“This training software was designed to help any adult who wants to enhance their capacity or efficiency of their working memory. It can be done anywhere using a computer with access to the internet,” she noted.
Participants ranged in age between 55 and 76 years. This includes potential beneficiaries who might have a range online skills.
“We have tested it with adults and patients of all adult ages, and usually the training can be done independently, although different people have different levels of comfort with computer use,” said Prof. Eskes.
“For this study,” explained Prof. Eskes, “we used a therapeutic game we have named ‘N-Igma,’ and it uses the ‘n-back’ technique in which the players must keep track of a stream of information and indicate when they see a match to an item they saw ‘n’ turns ago,” where “n” represents an unspecified numerical value.
“The number of items they have to keep track of adapts to their performance, so they are working at a challenging, but not impossible, level. To keep it game-like and interesting, we also give them lots of feedback, and they can keep track of their score as they go along,” the researcher added.
“These therapeutic games are intensive and challenging, but we also try to keep it engaging and fun,” Prof. Eskes told us.
“We develop approaches to promote healthy aging, so our technique really may be useful to anyone who starts to experience some kind of memory decline,” said Dr. Assecondi.
“Although characterized by huge variability, the older healthy adults are the more likely they are to show a lower working memory, and that is when the combination of working memory training and brain stimulation is more effective,” she told us.
“From the results of the study, it can be inferred that older adults (greater than 69 years of age) with executive dysfunction may derive the most benefit,” noted Dr. Becker.
COGNISANT may be most suitable for those whose working memory is below a certain threshold. However, it is not known what this threshold might be.
“With the data available,” said Dr. Assecondi, “it’s difficult to estimate an ‘optimal’ level of working memory loss for the approach to be effective. Indeed, this would be important information for future development and use within the healthy population.”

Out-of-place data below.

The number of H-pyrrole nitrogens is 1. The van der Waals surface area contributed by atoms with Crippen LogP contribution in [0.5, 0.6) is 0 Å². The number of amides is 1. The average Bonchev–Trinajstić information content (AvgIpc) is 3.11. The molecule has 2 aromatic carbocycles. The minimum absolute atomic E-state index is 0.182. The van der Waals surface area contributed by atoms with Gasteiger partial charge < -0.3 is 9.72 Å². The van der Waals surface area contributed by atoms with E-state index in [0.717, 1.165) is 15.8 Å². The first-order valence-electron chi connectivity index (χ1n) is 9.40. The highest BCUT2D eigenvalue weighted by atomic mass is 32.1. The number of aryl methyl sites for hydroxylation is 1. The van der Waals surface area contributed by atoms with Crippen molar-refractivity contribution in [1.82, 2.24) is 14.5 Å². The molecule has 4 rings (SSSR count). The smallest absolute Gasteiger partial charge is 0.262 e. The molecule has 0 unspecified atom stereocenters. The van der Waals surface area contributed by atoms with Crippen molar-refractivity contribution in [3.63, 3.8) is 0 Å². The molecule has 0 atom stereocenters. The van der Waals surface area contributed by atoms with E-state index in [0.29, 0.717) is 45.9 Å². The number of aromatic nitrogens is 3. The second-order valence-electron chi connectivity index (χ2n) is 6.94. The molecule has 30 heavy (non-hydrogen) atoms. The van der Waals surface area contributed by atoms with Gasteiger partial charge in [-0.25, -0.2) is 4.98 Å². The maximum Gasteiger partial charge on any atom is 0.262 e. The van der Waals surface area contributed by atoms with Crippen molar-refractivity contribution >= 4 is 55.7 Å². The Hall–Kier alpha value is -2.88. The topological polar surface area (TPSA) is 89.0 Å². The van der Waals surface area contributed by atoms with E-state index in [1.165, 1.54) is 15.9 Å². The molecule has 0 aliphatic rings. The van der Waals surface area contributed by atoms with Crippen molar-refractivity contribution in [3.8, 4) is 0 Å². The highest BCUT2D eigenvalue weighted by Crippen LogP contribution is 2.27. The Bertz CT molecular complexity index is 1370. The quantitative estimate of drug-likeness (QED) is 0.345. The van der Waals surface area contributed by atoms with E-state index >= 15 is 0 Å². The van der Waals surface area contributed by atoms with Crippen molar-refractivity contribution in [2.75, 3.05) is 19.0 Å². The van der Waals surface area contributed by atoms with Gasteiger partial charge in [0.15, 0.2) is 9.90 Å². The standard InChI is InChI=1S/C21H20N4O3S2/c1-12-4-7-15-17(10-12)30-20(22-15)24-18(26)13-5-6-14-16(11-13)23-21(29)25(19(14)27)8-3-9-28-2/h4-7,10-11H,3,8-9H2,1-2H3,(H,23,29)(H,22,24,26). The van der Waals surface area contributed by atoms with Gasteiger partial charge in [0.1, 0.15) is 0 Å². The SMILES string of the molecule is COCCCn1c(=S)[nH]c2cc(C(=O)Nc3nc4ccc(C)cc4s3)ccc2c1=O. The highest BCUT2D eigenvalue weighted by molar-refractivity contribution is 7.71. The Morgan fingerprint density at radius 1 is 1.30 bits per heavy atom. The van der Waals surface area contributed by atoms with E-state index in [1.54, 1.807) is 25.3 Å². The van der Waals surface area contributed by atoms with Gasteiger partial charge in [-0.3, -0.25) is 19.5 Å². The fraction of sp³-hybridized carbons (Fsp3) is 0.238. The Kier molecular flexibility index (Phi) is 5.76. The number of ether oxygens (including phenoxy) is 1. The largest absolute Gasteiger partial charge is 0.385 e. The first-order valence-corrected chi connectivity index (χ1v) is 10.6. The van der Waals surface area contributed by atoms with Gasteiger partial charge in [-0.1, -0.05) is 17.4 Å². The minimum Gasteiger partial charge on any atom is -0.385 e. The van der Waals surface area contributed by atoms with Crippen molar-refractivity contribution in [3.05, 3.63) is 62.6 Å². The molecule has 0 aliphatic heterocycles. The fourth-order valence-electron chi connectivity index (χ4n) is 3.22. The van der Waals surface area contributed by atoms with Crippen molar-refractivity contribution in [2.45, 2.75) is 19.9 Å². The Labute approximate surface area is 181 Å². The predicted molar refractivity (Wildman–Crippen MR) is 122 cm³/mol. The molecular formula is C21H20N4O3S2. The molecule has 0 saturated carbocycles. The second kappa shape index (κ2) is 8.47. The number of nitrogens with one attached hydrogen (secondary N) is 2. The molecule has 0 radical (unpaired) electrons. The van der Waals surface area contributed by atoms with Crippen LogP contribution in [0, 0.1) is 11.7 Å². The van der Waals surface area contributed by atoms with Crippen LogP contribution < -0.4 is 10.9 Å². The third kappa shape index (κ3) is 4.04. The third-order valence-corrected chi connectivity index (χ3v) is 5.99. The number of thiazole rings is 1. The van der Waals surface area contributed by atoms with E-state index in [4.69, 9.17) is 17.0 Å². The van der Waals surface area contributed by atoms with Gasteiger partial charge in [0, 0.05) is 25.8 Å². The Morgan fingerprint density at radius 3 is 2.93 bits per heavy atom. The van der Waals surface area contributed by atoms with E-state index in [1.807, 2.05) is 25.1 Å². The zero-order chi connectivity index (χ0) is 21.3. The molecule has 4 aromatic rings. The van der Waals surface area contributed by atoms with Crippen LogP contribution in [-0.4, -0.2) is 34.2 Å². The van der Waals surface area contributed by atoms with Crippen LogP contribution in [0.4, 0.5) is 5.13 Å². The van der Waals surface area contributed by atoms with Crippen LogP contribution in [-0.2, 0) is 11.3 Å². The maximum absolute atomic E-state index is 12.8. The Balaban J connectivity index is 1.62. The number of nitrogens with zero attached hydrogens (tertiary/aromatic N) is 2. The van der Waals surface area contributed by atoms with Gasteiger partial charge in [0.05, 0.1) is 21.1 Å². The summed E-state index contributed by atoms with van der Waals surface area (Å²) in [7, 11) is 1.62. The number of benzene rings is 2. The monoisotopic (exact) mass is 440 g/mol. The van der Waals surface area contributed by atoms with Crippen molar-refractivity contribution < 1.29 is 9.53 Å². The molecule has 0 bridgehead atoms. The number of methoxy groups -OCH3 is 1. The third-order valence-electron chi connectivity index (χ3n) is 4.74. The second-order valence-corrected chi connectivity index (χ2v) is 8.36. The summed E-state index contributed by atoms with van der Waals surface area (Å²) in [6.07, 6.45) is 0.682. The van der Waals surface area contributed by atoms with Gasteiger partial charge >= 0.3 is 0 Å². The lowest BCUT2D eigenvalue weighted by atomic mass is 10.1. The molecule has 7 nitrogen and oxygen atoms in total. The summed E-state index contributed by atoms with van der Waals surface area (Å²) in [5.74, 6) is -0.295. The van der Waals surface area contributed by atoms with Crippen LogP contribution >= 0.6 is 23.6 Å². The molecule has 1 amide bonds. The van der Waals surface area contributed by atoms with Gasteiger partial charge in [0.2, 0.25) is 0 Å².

“We would need to collect a large amount of data to obtain a fair representative sample of the healthy population, and this is indeed something we would be interested in exploring,” she added.
“With my group,” she said, “using state-of-the-art statistical approaches, I am working on ways to predict the effectiveness of cognitive intervention from baseline abilities, but we are still in the early stage.”
“There is still much research to do,” acknowledged Dr. Assecondi, “but from our work and that of other laboratories around the world, we know that the combination of cognitive training and brain stimulation holds promise, not only in slowing down the cognitive decline of healthy adults, but also in clinical populations.”
“I hope to contribute to developing an effective low-cost technique that can be used at home and tailored to the individual’s specific needs, reaching those who would otherwise be unable to access such technology,” she said.
To bring COGNISANT on the market, the authors are currently working with Dalhousie University and University of Birmingham.
“Home-care technology will ultimately allow individuals to take therapy into their own hands,” concluded Dr. Assecondi, “empowering them to age according to their terms.”